in reply to Re^6: How to use wxHtmlEasyPrinting
in thread How to use wxHtmlEasyPrinting

OK. Your suggestion on the font sizes worked correctly. Many thanks. If it moves you, I would like to know your thought process to make that suggestion.

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Re^8: How to use wxHtmlEasyPrinting
by Anonymous Monk on Mar 20, 2013 at 15:45 UTC

    OK. Your suggestion on the font sizes worked correctly. Many thanks. If it moves you, I would like to know your thought process to make that suggestion.

    Glad it helped

    Well, I read what you tried, I read the documentation, and compared what you tried to my understanding of the docs (including html), and I examined what the values of the constants were

    Basically , you verify everything starting with the problem-causing-line until you encounter a difference between what you think should happen and what you observe to happen -- usually these revelations are loud AHA!-types with a solution, or so confusing that you're forced to put-aside what you're working on and start a new file to create the smallest possible example that replicates the problem

    Its a lot like debugging CGI scripts or any kind of program, you need a mental model of how its supposed to work (Cwd, STDIN/STDERR/STDOUT/@ARGV/%ENV), what is special about perl ( PERLLIB/PERL5LIB/PERL5OPTS, perlvar, @INC ), what is special about CGI (Server error, see CGI Help Guide , Troubleshooting Perl CGI scripts)

    You know input comes on STDIN, output goes on STDOUT, and if things stop making sense and you haven't been able to force an error message, you start making your own error message (turn on debugging/logging, add print statement), you start verifying that STDIN contains the input that is supposed to be there, that pwd/cwd is what you think it should be, and %ENV, and @ARGV ... and @_ are what the function takes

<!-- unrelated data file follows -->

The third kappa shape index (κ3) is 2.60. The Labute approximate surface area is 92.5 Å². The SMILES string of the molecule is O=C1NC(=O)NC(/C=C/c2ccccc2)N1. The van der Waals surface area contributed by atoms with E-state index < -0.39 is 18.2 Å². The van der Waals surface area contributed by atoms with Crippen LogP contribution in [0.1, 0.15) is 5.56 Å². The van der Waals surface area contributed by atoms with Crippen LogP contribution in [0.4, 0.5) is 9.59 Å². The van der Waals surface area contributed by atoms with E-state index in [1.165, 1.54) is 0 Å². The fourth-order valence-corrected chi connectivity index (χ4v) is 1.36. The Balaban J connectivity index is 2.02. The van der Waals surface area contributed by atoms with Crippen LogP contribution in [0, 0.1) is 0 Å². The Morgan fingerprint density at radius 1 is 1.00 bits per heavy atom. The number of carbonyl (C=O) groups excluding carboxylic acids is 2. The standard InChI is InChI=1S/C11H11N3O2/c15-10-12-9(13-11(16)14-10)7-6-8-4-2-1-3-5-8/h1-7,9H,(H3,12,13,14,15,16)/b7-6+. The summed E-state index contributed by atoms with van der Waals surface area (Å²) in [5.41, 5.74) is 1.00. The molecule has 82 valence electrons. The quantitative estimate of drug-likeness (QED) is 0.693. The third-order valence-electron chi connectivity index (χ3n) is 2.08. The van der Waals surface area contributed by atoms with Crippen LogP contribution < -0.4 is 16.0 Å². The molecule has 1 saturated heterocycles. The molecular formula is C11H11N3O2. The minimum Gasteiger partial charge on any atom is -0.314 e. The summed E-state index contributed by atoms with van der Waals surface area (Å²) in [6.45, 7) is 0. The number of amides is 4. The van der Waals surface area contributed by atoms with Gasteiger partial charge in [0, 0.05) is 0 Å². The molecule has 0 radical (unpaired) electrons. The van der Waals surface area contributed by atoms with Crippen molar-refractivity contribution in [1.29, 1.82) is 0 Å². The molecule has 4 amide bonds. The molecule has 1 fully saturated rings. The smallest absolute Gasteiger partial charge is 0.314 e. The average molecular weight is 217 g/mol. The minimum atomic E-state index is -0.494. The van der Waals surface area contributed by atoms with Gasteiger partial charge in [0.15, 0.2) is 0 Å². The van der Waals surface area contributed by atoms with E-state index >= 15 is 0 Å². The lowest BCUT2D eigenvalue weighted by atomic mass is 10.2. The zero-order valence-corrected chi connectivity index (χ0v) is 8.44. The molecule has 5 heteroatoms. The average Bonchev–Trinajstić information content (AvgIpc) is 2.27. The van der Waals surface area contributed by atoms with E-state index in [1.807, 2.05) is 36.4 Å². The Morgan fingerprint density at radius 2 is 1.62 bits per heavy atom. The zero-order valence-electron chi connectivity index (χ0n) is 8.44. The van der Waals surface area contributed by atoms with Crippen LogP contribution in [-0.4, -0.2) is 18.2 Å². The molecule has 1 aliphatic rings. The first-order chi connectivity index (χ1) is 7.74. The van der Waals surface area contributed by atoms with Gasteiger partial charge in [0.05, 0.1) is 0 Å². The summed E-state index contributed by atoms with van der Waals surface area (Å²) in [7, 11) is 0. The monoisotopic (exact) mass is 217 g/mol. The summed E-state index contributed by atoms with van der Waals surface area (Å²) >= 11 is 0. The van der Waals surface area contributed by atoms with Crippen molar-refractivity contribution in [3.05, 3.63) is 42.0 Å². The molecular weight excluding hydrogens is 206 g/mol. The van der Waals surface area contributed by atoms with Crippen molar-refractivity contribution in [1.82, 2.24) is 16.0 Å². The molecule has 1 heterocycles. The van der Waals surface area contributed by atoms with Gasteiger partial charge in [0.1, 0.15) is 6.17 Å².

You always start with the big picture, an overview(like wxWidgets overviews), a bird's eye view of how something is supposed to work ( like HTTP ), then look at some simple examples, then bigger examples, until the big idea is firmly planted in your headn. Then write lots of little programs to explore/test/verify how each part is supposed to and does work.

    Then when debugging a real program, you have a built-in debugging checklist to verify against. If you're well designed libraries (Dancer/Catalyst...) they'll do a lot of the checking for you, make errors obvious, but you'll be lost without a mental model (aka "domain" or metaphor) , error messages won't make sense, and programmers need a few just to get started (stdin, args, return values, exit codes, files and folders/directories ...)

    Its a lot like being a car mechanic or an animal tracker, you start with a model/behaviour of a car/animal, you look to see what tracks/diagnostics you're getting, you ask yourself, if I were fuel/camel and I were leaking/thirsty, which way would I turn? And then turn left/replace leaky carburetor :) How Non-scientists use the Scientific Method

    a lot more links on this type of thing and related things and examples if you've got time and need some perspectives and perspectives

    Also known as teddy bear debugging , mirror debugging, empty room debugging, talking to yourself, Rubber Duck method of debugging, say it out loud George, sing into that hairbrush ... Re^3: Move along, nothing to see here . . ., Re: On Answering Questions